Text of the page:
(Milan 1927 – 2002) Artist, poet and writer. In the 1950s he began as a painter, reaching the highest echelons of Italian art in the span of a decade. He wrote for Corriere della Sera and directed the television program Contesto. Dean of the Brera Fine Arts Academy (1997-2000). After many exhibitions in Italy and abroad, a retrospective was held at Palazzo Reale in Milan in 2001. Literary works include: L’opera, 1980, La tempesta, 1993, La deposizione, 1997, La distanza, 1998, Eccetera, 2002, La lunga notte, 2010 and Poemetti e poesie, 2011.

That was your surreal, Dada side. Like a kid that had never grown up, never been tainted by the fatal grimness of the adult world. When you were twenty you enjoyed playing on the big terrace at your house with a small circle of friends, doing “bicycle races.” The game had been invented by Guido Crepax, when he was barely a teenager. You drew images of the most famous bicycle racers of the day, on cardboard, mounted on pedestals. Then you moved the pieces, rolling dice. For hours and hours. You continued with these games over the years, at your house or his house on Via De Amicis, also building little cardboard rings on which to move boxers. At the house in Val Sesia, with Mino Ceretti, your children and those of Alik Cavaliere, you invented and shot epic little Super 8 films. The director was Gianfranco Pardi.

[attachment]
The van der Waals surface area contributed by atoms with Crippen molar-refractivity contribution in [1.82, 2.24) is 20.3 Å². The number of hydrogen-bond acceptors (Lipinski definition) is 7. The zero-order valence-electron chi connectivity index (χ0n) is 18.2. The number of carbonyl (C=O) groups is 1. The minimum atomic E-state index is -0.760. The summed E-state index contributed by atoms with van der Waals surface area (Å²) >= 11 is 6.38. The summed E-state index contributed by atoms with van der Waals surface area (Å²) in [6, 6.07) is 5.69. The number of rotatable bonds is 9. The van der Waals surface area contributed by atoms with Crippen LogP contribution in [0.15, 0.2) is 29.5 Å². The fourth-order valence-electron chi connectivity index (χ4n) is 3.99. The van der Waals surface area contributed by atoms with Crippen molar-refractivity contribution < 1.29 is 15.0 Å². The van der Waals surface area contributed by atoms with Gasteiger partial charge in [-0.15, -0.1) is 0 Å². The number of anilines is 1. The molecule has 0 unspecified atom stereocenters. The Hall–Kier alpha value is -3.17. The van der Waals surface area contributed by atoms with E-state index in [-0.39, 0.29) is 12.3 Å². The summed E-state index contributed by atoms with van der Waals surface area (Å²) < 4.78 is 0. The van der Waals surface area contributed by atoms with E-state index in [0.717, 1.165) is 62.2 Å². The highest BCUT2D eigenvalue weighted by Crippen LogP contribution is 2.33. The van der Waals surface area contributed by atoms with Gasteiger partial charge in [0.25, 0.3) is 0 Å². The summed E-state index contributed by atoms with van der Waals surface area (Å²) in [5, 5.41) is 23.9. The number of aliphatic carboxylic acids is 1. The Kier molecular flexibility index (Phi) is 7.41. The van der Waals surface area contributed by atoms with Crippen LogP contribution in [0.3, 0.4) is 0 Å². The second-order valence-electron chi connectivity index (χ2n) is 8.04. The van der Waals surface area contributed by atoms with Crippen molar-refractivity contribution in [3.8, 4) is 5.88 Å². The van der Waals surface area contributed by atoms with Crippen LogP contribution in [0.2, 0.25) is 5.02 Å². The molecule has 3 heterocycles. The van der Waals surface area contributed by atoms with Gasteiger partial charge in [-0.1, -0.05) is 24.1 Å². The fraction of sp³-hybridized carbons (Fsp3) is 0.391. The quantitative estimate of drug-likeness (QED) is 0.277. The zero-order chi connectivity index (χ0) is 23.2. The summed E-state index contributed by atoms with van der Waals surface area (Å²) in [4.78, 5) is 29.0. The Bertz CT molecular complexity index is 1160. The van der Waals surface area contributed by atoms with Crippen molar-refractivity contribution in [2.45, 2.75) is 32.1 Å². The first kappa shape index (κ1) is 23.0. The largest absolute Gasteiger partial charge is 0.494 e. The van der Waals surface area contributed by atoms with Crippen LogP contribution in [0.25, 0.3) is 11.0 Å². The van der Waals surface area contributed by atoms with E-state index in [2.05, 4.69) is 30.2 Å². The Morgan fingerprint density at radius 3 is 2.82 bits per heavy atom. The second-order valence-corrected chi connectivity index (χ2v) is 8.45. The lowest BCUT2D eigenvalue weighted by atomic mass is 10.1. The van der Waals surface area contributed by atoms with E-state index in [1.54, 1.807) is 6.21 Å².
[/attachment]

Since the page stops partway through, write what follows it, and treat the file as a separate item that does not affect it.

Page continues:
You were not interested in power, in the conventicles of artists. “I stick with the monks and hoe the garden,” you once told Flavio Caroli. You were a humanist in the classic sense of the term, your life was made of things to do, things to imagine, friendships to nurture, not petty ambitions. After all, you were well aware of the fact that existence is this mixture of the tragic and the comic, a dreamscape we cross like puppets, marionettes brought to life only by a smile.

It required the right physique to have all these lives, Emilio. You had it. Even that particular careless way of dressing was your ironic way of toning down your natural elegance. You had a sculpted face, a toned body. Maybe this was another reason why the illness that afflicted you seemed even more malignant, even crueler in your case. You were weakened and tired, but you continued to work for your Milan. In the hospital, a few months before the end, you were still a member of the Monuments Commission of city hall, and you had found time to examine the project for a sculpture by Fausto Melotti to be placed at Piazzale Lodi.

Your friends – and you really had many, which is your true masterpiece: creating friendship – came to see you, at home, in the hospital, and though you were debilitated and tired you were the one to reassure them. You didn’t want to see sad faces, tears, it wasn’t necessary. “I’ve done everything,” you told them, “I’ve had everything. In the end, I can call it a day.” You had managed to get free of all the constructs people make about existence, you told your visitors. In this way, the “definitive secession” didn’t seem so dramatic after all. “When you’ve done what you wanted to do, in life, then in the end…”

How man “Emilios” were there, Emilio? They all went with you, when you left. Some people still look for them, on the streets of Lambrate. And on certain nights, when there is a full moon, it is still possible to glimpse them, dancing on the rooftops.